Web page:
H/t to Creeping Sharia for sending this over.

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Word of the week: third party

May 22, 2013

The person making financial transactions for illicit purposes isn’t necessarily the person pulling the strings.  If you work for a money services business, you should try to ascertain if your customer is operating under instructions from a third party.  This guidance comes from Canada’s FinTRAC, but it’s useful information for anybody with know-your-customer responsibilities:

Find out if there is a third party

As a money services business (MSB), you have to find out if your client is acting on behalf of a third party when you:

  • conduct a large cash transaction and you have to keep a record of it
  • have to keep a record about a service agreement

Who is a third party?

A third party is anyone else who gave instructions to your client to request MSB services from you. It is not about who “owns” the money, but rather about who gives the instructions to deal with the money.

How to find out if there is a third party

Ask the individual in front of you if they are acting on someone else’s instructions. If the answer is yes, that someone else is a third party.

Examples of a third party:

  1. Tarek wants to send money to his son Roger in Lebanon. He gives his daughter Tara $13,000 in cash and asks her to go to the MSB to send the money. Tara gives the money to the MSB and requests that a money transfer be made to Roger in Lebanon. Tarek is the third party as he is the one who gave the instructions to Tara to request that a money transfer be made.
  2. Jacques, a financial officer and employee of Voyages Inc. in Canada, goes to the MSB every month to transfer money to their head office in France. Jacques’ employer, Voyages Inc., is the third party as Jacques is acting on his employer’s instructions.

Records to keep on a third party

You have to keep a record for five years after the day you created it, if you:

  • find out that there is a third party
  • suspect that there is a third party

You find out that there is a third party

If you find out that there is a third party involved, you have to keep a record with the following information about the third party:

  • name, address and job or main business
  • if it is an individual, their date of birth
  • if it is a corporation, their corporation number and place of incorporation
  • the nature of the relationship between the third party and:
    • the individual who gave you the cash if you are doing this because of a large cash transaction or
    • the organization entering into a service agreement.

Examples of how to describe the nature of the relationship include that the third party is your client’s accountant, agent, customer, employee, friend, legal counsel or relative.

You suspect that there is a third party

If you are not able to find out that there is a third party, but you suspect that there are instructions from a third party involved, you have to keep a record to indicate the following:

  • why you suspect the individual is acting on a third party’s instructions and in the case of a:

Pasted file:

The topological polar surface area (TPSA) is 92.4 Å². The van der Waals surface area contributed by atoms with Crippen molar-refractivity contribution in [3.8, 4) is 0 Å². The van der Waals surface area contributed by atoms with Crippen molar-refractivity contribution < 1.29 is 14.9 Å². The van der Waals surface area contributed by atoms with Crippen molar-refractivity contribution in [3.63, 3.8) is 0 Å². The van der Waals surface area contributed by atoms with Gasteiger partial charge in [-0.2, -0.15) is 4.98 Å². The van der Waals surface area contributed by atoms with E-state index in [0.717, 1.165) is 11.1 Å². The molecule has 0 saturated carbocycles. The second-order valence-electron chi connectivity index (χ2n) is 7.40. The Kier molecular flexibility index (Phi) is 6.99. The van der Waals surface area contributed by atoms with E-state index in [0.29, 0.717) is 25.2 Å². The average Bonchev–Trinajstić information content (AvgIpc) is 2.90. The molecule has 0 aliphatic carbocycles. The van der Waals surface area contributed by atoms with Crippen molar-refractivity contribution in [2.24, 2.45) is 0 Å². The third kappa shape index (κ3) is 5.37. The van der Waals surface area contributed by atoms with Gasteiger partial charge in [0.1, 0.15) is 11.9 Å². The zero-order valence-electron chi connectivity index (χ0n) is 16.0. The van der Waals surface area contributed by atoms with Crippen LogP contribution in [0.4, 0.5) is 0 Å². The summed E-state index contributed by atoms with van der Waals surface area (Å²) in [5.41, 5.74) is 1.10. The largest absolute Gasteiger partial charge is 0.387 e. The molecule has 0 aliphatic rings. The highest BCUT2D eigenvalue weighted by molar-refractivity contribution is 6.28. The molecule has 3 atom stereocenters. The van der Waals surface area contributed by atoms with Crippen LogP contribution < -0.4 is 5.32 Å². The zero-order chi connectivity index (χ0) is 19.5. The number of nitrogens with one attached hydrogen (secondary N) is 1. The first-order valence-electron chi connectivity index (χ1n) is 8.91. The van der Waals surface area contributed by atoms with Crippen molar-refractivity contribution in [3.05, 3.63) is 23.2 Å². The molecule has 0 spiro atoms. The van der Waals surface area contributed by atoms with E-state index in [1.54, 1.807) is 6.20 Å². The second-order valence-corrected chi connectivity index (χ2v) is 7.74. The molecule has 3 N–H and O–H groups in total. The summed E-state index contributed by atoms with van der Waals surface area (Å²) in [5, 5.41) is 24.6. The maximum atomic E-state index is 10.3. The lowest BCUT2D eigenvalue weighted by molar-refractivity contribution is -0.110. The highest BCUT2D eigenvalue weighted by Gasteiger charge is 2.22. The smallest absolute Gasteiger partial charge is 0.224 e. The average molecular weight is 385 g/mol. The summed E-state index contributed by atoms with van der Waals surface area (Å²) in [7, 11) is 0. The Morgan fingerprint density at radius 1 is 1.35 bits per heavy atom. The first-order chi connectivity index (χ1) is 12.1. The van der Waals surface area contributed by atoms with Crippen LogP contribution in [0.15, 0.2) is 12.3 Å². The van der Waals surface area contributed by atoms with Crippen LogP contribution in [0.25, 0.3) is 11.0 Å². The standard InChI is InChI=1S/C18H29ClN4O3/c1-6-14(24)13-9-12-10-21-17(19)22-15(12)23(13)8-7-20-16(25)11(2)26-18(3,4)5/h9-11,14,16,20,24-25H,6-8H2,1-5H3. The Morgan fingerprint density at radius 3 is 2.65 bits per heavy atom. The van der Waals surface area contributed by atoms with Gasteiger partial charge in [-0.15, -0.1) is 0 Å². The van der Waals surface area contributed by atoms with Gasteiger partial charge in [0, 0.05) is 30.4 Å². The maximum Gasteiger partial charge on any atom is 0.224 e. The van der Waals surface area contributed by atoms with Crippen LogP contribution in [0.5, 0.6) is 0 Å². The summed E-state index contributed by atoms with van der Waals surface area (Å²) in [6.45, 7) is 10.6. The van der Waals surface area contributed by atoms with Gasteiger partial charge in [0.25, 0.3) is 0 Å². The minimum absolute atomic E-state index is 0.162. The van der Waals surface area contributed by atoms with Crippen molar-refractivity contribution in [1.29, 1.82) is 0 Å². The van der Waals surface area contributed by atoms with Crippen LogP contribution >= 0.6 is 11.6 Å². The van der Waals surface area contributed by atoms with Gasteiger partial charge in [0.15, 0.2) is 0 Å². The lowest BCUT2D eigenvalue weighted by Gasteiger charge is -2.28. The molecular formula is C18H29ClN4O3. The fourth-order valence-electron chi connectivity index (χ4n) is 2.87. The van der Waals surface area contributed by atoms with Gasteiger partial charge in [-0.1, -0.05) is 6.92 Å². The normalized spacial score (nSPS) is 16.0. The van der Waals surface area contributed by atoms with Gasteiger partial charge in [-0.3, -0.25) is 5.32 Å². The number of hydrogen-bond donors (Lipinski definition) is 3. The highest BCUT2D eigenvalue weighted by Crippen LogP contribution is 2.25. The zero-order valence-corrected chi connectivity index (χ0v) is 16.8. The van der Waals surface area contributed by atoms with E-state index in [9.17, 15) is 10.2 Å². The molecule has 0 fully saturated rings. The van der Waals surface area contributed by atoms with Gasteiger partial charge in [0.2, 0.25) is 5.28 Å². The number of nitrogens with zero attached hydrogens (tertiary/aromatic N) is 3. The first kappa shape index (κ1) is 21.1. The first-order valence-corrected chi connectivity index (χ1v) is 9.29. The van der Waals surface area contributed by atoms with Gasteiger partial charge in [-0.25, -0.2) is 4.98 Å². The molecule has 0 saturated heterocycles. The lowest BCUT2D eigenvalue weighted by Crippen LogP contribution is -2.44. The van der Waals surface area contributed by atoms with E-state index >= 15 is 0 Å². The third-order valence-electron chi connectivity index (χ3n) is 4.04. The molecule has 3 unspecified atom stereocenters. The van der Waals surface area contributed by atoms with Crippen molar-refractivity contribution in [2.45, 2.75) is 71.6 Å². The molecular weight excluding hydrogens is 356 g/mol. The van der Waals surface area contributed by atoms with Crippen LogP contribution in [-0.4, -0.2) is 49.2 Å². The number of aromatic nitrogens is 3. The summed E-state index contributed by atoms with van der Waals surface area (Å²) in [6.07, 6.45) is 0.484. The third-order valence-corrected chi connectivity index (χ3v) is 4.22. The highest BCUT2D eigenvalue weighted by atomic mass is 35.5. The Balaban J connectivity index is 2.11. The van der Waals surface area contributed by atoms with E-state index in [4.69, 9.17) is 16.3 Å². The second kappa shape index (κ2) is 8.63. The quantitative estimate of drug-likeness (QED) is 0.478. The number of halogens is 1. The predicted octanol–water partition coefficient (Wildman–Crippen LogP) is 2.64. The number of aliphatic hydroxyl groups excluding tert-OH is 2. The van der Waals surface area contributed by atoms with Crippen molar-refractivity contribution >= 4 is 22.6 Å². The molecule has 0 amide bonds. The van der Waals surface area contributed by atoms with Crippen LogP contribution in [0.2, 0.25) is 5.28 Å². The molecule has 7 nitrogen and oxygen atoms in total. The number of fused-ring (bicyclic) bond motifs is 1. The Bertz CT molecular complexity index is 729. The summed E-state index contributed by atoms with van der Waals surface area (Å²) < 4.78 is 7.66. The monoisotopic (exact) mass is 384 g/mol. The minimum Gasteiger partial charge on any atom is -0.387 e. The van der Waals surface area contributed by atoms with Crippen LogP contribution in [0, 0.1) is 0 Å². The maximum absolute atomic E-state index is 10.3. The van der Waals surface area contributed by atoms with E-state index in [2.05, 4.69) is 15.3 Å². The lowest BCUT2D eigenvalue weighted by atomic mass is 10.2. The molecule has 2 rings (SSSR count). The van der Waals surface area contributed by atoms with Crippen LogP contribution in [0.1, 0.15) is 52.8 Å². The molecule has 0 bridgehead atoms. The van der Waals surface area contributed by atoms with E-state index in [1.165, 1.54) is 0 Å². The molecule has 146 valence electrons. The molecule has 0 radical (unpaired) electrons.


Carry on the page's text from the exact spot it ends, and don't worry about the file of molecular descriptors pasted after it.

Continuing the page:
• large cash transaction, whether or not the individual giving the cash indicated that the transaction was being conducted on behalf of a third party
    • service agreement, whether or not the client indicated that the agreement was being done on behalf of a third party
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One Algerian’s financial cyber-crime spree

May 7, 2013

Bank robbery cartoon:

Hacker Hamza Bendelladj’s malware infected personal computers in order to steal the financial credentials of unsuspecting users and sell the data to third parties.  If one man with a computer and an Internet connection can operate a scheme like this, just think of what an enemy state actor could accomplish.

This press release comes to us from the U.S. Attorney’s Office and the Atlanta Division of the FBI on May 3 (h/t Douglas McNabb):

Algerian National Extradited from Thailand to Face Federal Cyber Crime Charges in Atlanta for SpyEye Virus

ATLANTA—Hamza Bendelladj, an Algerian national also known as Bx1, will be arraigned on federal cyber crime charges for his role in developing, marketing, distributing, and operating the malicious computer virus SpyEye.

“No violence or coercion was used to accomplish this scheme, just a computer and an Internet connection,” said United States Attorney Sally Quillian Yates. “Bendelladj’s alleged criminal reach extended across international borders, directly into victims’ homes. In a cyber netherworld, he allegedly commercialized the wholesale theft of financial and personal information through this virus which he sold to other cyber criminals. Cyber criminals, take note—we will find you. This arrest and extradition demonstrates our determination to bring you to justice.”

“Hamza Bendelladj has been extradited to the United States to face charges of controlling and selling a nefarious computer virus designed to pry into computers and extract personal financial information,” said Acting Assistant Attorney General Mythili Raman. “The indictment charges Bendelladj and his co-conspirators with operating servers designed to control the personal computers of unsuspecting individuals and aggressively marketing their virus to other international cybercriminals intent on stealing sensitive information. The extradition of Bendelladj to face charges in the United States demonstrates our steadfast determination to bring cyber criminals to justice, no matter where they operate.”